Q: I planted things about 10 days ago. We have a short growing season like you do (yes, Tundra Monkey, I tell people that I live in the tundra, too!). Do I have any hope of seeing anything bloom this year? And should I be seeing anything yet? (I'm not.)

A: It depends. (This is my answer to almost every gardening question, but it's true!)

If you planted annual seeds, they'll probably bloom for you this year. If it's a species that needs a little more time to mature, you may see the blooms closer to late summer.

If you planted perennial seeds, you probably won't see blooms this year. Many perennials don't bloom the first year anyway, which is why a lot of gardeners get them from nurseries unless they are cheap like me. However, there are some perennials that bloom fairly quickly, so you never know.

And I don't think you're starting things as late as you think you are. If it were July, yeah, that's a little late. But I believe you're still sort of thawing up down there, aren't ya? What's the official frost-free planting date in your area?

As for wondering when your seeds will germinate, your best bet is to look at the seed packet. They usually list the days to germination on the back. I've had some seeds germinate after two days (lupine,) and others after two months (thalictrum.) Perennials tend to take longer, but not always. Don't give up hope yet! Have faith in those little guys!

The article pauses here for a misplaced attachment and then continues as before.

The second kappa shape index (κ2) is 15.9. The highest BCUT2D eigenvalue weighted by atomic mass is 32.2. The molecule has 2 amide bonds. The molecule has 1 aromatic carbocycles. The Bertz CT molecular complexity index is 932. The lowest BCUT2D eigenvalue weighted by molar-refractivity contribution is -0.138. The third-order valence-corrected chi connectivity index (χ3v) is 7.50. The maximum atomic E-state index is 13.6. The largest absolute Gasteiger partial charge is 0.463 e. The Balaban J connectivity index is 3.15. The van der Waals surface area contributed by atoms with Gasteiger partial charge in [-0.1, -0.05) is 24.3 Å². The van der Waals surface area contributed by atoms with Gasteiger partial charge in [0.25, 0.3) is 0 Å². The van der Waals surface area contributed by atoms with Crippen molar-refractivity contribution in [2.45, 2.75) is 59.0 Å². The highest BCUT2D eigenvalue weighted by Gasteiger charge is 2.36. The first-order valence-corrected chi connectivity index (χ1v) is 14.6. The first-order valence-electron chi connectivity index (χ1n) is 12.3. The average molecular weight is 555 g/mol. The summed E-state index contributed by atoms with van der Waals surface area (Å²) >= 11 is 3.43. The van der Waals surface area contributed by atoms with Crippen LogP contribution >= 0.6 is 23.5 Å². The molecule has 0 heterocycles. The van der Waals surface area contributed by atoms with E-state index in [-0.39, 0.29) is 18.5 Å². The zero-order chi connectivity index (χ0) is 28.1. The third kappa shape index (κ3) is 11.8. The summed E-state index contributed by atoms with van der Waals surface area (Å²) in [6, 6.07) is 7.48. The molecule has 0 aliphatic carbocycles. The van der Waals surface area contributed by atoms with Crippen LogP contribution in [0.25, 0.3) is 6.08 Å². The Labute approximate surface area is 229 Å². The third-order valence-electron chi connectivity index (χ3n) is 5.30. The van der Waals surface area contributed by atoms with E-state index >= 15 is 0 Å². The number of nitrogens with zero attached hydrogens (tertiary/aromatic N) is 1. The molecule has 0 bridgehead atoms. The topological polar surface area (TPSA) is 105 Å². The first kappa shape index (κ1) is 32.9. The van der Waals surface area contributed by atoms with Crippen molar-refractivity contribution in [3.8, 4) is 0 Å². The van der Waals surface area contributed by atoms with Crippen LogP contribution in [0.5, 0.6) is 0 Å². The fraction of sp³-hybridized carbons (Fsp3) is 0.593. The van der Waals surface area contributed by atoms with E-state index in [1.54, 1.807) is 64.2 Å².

Q: I'm planting everything in the 4" pots. But due to space, I decided I needed to economize. I put four little divots in each 4" pot. Was that wrong of me? I just don't have enough space or containerage for all the seedlings I want to grow.

A: You'll be fine. I tend to do the same thing if I don't know how fast they're gonna grow or what my germination rate is going to be, and then I just separate them later on. A lot of people will just sprinkle seeds in a big tray of soil and then transplant everything to individual pots once the seedlings have a couple leaves. Because I am lazy I like to minimize my transplanting, so I too struggle with the space issue. Here's the summery of what works for me so far:

Start in cell packs: smaller annual flowers like pansies, marigolds, sweet alyssum, impatiens, english daisies, and lobelia, veggies like lettuces, leeks, broccoli, cabbage, and kale, and some perennials that are really slow to take off like primulas, columbine, and dianthus.